25 Group Treasury – Liquidity Analytics PRMIA, London January 18th, International standard: Basel III BCBS 164 / 189 LiquidityLeverage RatioCapital BCBS 165 / 188 More and better capital shift focus to core Tier I capital excluding hybrid capital deducting deferred tax assets minority interests not considered no Tier III component Higher RWA introduce credit value adjustment account for correlation risk higher charge on trading books (stress VaR, incremental risk) increase counterparty risk charge (incentivise central counterparts) Higher capital ratios Counter-cyclical capital buffers Introduction of general leverage ratio backstop ratio, not risk-based nominator is balance sheet total plus (1) off-balance positions, (2) un-netted derivatives, (3) notional of written credit derivatives denominator given by regulatory Tier I capital broadly in line with IFRS accounting Liquidity Coverage Ratio LCR Buffer to be held against short term liquidity shortages Net Stable Funding Ratio effectively limits maturity transformation Monitoring tools (information only) contractual maturity mismatch concentration of funding unencumbered assets market-based data Public disclosure European implementation: CRD 4 The building blocks of Basel III BCBS 189: Strengthening the resilience of the banking sector; BCBS 188: International framework for liquidity risk measurement, standards and monitoring

26 Group Treasury – Liquidity Analytics PRMIA, London January 18th, Understanding the Regulator‘s Perspective of Basel III in a Nutshell Cash markets are fragile and can disappear quickly Too much maturity transformation is unhealthy for the financial system Interconnected financial sectors can collapse like a house of cards There is good banking business (loans, deposits, service real economy) There is bad banking business (prop trading, derivatives, casino)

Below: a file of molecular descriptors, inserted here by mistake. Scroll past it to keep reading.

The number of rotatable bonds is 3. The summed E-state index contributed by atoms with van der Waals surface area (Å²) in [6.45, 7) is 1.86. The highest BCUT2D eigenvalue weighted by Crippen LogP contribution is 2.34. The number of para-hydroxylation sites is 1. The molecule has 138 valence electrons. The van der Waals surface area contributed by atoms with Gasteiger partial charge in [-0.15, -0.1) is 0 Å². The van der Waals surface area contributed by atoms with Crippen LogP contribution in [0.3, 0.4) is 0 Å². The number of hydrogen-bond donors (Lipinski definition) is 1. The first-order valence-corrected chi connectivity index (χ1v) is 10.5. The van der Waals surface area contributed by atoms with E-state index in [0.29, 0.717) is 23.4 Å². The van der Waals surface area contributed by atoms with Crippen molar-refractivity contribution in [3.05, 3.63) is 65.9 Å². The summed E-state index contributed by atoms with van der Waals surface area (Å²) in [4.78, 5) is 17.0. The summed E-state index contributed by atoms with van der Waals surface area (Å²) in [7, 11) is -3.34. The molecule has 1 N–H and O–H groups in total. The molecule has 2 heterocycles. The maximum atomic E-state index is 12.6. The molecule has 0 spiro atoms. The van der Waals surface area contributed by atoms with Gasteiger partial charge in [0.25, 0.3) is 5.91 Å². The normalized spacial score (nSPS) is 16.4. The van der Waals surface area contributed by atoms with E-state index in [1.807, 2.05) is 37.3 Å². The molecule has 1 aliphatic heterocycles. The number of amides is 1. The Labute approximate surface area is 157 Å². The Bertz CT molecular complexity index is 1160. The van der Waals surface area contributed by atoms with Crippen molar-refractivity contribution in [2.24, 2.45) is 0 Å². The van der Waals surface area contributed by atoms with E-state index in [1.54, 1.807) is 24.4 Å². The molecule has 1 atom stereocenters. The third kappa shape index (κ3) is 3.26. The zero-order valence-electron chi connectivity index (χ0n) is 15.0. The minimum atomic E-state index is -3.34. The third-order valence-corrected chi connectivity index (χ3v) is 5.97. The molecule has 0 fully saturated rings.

27 Group Treasury – Liquidity Analytics PRMIA, London January 18th, Liquidity Coverage Ratio / Liquidity Factors Impact on different product types on identical balance sheets: 30 one week repo on Government Bond liabilities Outflow 0 50 Government Bond assets Buffer 20 1) LCR 1000% but 30 3-months IB MM Outflow 0 40 O/N retail (stable) Outflow 2 liabilities assets 30 O/N IB MM 40 3 months retail (stable) No credit for short term secured funding of illiquid securities No credit for short term wholesale (interbank) funding 50 ABS Bond (illiquid) Buffer 0 30 one week repo on ABS Bond 50 Government Bond 50 ABS Bond (illiquid) Outflow 30 Buffer 50 LCR 83% Outflow 30 Outflow 0 Buffer 0 1) Only 20 units unencumbered since 30 funded via repo

28 Group Treasury – Liquidity Analytics PRMIA, London January 18th, Net Stable Funding Ratio / Liquidity Factors Demonstration of the impact on different products and trading strategies: 3 Mon. CP non- financial Liabilities ASF 50% Corporate Bond AA Assets RSF 20% NSFR 250% 9 Mon. Repo Liabilities ASF 0% Corporate Bond AA Assets RSF 20% NSFR 0% Listed Equity Assets RSF 50% 9-months loan to Hedge Fund Assets RSF 0% 6m Reverse Repo on 3y Corp. Bond A+ Assets RSF 50% 3y Corp. Bond A+ funded via 6m Repo Assets RSF 0% Unencumbered mortgage loan Basel II KSA 35% >1y (independent on maturity) Assets RSF 65% Mortgage loan > 1y in covered pool funded by Covered Bond RSF 100% Assets + Overcollateralisation for target rating 5y Government Bond RSF 100% 2y Reverse Repo on Government Bond RSF 5%